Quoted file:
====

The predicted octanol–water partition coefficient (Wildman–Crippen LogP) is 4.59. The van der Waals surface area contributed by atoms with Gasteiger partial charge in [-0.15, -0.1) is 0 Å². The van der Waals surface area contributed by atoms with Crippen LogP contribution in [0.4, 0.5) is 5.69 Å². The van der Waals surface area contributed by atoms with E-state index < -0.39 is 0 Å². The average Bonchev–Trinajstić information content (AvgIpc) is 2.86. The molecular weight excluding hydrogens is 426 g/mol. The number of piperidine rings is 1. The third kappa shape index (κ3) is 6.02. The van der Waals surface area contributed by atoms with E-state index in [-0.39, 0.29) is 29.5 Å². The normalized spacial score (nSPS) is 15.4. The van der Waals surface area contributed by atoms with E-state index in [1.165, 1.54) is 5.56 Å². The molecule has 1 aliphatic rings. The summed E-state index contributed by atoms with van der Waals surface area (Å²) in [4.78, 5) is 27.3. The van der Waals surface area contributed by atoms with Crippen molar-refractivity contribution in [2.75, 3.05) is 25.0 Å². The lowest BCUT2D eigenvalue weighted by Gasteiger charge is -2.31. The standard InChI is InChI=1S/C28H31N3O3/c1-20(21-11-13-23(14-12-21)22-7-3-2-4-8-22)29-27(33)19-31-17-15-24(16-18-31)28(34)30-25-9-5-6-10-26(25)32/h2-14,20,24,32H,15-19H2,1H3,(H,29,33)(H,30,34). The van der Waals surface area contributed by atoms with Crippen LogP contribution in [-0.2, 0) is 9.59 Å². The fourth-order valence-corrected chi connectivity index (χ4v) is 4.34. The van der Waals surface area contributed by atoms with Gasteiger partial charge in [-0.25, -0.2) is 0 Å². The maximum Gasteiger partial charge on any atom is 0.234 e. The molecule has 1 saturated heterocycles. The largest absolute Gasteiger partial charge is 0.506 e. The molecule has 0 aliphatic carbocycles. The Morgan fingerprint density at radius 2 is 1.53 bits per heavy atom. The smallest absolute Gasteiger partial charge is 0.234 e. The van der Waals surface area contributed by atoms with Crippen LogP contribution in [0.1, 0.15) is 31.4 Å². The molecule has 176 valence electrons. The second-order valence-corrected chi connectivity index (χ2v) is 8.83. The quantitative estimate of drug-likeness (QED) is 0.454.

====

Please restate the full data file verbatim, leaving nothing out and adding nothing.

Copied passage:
The predicted octanol–water partition coefficient (Wildman–Crippen LogP) is 4.59. The van der Waals surface area contributed by atoms with Gasteiger partial charge in [-0.15, -0.1) is 0 Å². The van der Waals surface area contributed by atoms with Crippen LogP contribution in [0.4, 0.5) is 5.69 Å². The van der Waals surface area contributed by atoms with E-state index < -0.39 is 0 Å². The average Bonchev–Trinajstić information content (AvgIpc) is 2.86. The molecular weight excluding hydrogens is 426 g/mol. The number of piperidine rings is 1. The third kappa shape index (κ3) is 6.02. The van der Waals surface area contributed by atoms with E-state index in [-0.39, 0.29) is 29.5 Å². The normalized spacial score (nSPS) is 15.4. The van der Waals surface area contributed by atoms with E-state index in [1.165, 1.54) is 5.56 Å². The molecule has 1 aliphatic rings. The summed E-state index contributed by atoms with van der Waals surface area (Å²) in [4.78, 5) is 27.3. The van der Waals surface area contributed by atoms with Crippen molar-refractivity contribution in [2.75, 3.05) is 25.0 Å². The lowest BCUT2D eigenvalue weighted by Gasteiger charge is -2.31. The standard InChI is InChI=1S/C28H31N3O3/c1-20(21-11-13-23(14-12-21)22-7-3-2-4-8-22)29-27(33)19-31-17-15-24(16-18-31)28(34)30-25-9-5-6-10-26(25)32/h2-14,20,24,32H,15-19H2,1H3,(H,29,33)(H,30,34). The van der Waals surface area contributed by atoms with Crippen LogP contribution in [-0.2, 0) is 9.59 Å². The fourth-order valence-corrected chi connectivity index (χ4v) is 4.34. The van der Waals surface area contributed by atoms with Gasteiger partial charge in [-0.25, -0.2) is 0 Å². The maximum Gasteiger partial charge on any atom is 0.234 e. The molecule has 1 saturated heterocycles. The largest absolute Gasteiger partial charge is 0.506 e. The molecule has 0 aliphatic carbocycles. The Morgan fingerprint density at radius 2 is 1.53 bits per heavy atom. The smallest absolute Gasteiger partial charge is 0.234 e. The van der Waals surface area contributed by atoms with Crippen LogP contribution in [0.1, 0.15) is 31.4 Å². The molecule has 176 valence electrons. The second-order valence-corrected chi connectivity index (χ2v) is 8.83. The quantitative estimate of drug-likeness (QED) is 0.454.